- You have some credits to burn and are trying fill time? That's supposed to induce an overwhelmed professor to spend time on you??! What you want to be doing here is to reinforce the strength of your interest and the impression that there's a potential win-win here. Working with an undergrad is a serious investment of time, and it's usually a high-risk investment; you do it because it's good for the student, despite non-trivial odds that no substantial research progress will be made, but you also want those odds to be as good as possible.
This is threfore good place to be more specific about your interest. In this student's case, they actually have specific, compelling reasons for believing phytoremediation is an important topic: Ukraine is grappling with environmental contamination in its wheat fields and other areas due to munitions, including depleted uranium shells, with implications both for its agricultural economy and health risks such as radiation exposure. That is, the student has actually been thoughtful about why this topic is important and the kinds of issues they care about, but none of that is coming across here in the email. This is the place to be more specific, and again to show initiative. Have you already looked for research articles talking about phytoremediation and munitions? About the effects of environmental contamination on Ukraine's economy (or other examples from previous wars that provide models or insight)? Say so. And if you haven't, maybe do that kind of thing first so you can say so. Nobody expects an undergrad to already be an expert, but the more you can show you're already partway up the on-ramp to understanding the issues, and to understanding what research in the professor's field is about and how it's done, the better.
- Finally, there's the "ask". Forget about mentioning credits: what you want to be emphasizing is the desire to get involved in this kind of work, and what you should be asking for is a conversation or, if that might not be possible, a pointer to other faculty who it might make sense to reach out to.
- The end is the place for supplemental information -- again, as a separate paragraph. E.g. "In case it might be helpful, I'm attaching my resume." At this point if you've piqued the prof's interest, they can look for your GPA, at your previous research experience, at your skills, etc. This will help them decide whether a conversation makes sense; for example, if their research requires experience programming in MATLAB and you don't list that under your skills, they're equipped to calibrate whether teaching you what you need to know is going to be an obstacle.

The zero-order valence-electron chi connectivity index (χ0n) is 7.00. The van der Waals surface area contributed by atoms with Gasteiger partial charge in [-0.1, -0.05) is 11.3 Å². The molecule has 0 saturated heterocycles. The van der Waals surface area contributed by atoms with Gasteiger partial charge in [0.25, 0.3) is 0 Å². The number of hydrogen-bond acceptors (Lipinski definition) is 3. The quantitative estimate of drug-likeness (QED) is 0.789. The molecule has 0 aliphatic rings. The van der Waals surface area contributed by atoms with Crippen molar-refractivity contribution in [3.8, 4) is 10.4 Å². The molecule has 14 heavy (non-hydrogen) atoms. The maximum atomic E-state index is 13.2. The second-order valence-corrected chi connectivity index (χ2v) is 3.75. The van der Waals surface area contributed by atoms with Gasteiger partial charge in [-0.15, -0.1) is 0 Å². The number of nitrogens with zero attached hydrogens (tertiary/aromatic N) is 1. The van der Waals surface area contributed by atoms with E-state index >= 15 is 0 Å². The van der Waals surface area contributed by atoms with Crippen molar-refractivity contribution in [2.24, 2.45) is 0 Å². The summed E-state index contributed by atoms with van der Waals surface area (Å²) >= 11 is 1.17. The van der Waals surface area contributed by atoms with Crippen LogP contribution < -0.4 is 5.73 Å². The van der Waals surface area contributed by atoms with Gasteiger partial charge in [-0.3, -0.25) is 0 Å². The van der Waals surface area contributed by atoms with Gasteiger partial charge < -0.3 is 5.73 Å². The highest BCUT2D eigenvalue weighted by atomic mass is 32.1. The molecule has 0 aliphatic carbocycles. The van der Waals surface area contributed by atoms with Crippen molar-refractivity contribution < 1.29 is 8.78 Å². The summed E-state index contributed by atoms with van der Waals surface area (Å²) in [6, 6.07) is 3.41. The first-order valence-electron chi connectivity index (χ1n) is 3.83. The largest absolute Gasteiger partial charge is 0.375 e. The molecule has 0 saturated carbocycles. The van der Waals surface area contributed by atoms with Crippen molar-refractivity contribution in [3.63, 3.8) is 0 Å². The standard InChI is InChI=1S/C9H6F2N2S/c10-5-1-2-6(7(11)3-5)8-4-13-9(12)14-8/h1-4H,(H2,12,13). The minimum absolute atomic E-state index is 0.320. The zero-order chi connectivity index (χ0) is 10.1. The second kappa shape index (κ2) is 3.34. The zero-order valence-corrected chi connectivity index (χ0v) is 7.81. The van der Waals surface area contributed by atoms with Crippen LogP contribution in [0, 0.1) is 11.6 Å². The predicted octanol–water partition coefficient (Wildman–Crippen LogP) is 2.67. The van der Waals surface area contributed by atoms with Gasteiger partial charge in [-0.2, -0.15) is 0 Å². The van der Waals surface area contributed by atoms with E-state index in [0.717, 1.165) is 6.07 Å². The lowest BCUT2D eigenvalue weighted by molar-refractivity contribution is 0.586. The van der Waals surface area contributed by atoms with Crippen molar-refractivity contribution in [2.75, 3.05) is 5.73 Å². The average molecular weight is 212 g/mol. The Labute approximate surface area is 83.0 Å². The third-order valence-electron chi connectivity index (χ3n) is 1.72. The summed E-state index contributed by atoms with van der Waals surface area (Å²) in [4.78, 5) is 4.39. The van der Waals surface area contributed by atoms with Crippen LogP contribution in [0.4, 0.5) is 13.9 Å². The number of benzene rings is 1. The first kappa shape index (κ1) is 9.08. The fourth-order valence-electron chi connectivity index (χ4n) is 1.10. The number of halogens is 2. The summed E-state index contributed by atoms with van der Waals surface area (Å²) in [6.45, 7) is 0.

- Best, [name]. "Best", not "Thank you"? It is good form to thank someone for their time. At minimum in the sign off, but often it is good to include not only a thank-you but also an indication that you know they may not choose to respond in the way you hope (or at all). For example: "Thank you, and I look forward to the possibility of talking with you". I acknowledge that the latter is a complicated issue: the power dynamic between professors and students should in principle not create a situation where the student feels like a supplicant expected to demonstrate humility, and IMHO good professors avoid that kind of thing like the plague. But the reality is that there are all sorts of reasons, conscious and unconscious, that professors might react negatively to an unsolicited email, plus even professors like to feel that someone knows their time is valuable. (See also the related comments above about doing your homework and reading FAQs.) Here, as in many other aspects of life, there is little harm in erring on the side of politeness and appreciation.
Take-aways. Do your homework. Demonstrate initiative and a willingness to put in effort. Make sure you're giving the prof reasons to want to talk to you by providing evidence for a win-win.
As one more note, many professors' web pages provide a link to a Frequently Asked Questions or other info for students who might be interested in working with them. Read it. My own FAQ, for example -- which is prominently visible on my web page -- says right up front that if email from a student is not addressed to me by name, I will delete the message immediately without reading the rest. And I do. I also say in that FAQ that the student should tell me they've read the FAQ before writing to me. If a student does not, what they'll get back is a boilerplate response saying they should do so and then write again.
Take-away. Profs have often taken the time to give you useful information. Use it.
Although expressed in terms of students writing to professors, the advice above generally holds for many kinds of communications. As always, your mileage may vary, but I hope this might be helpful!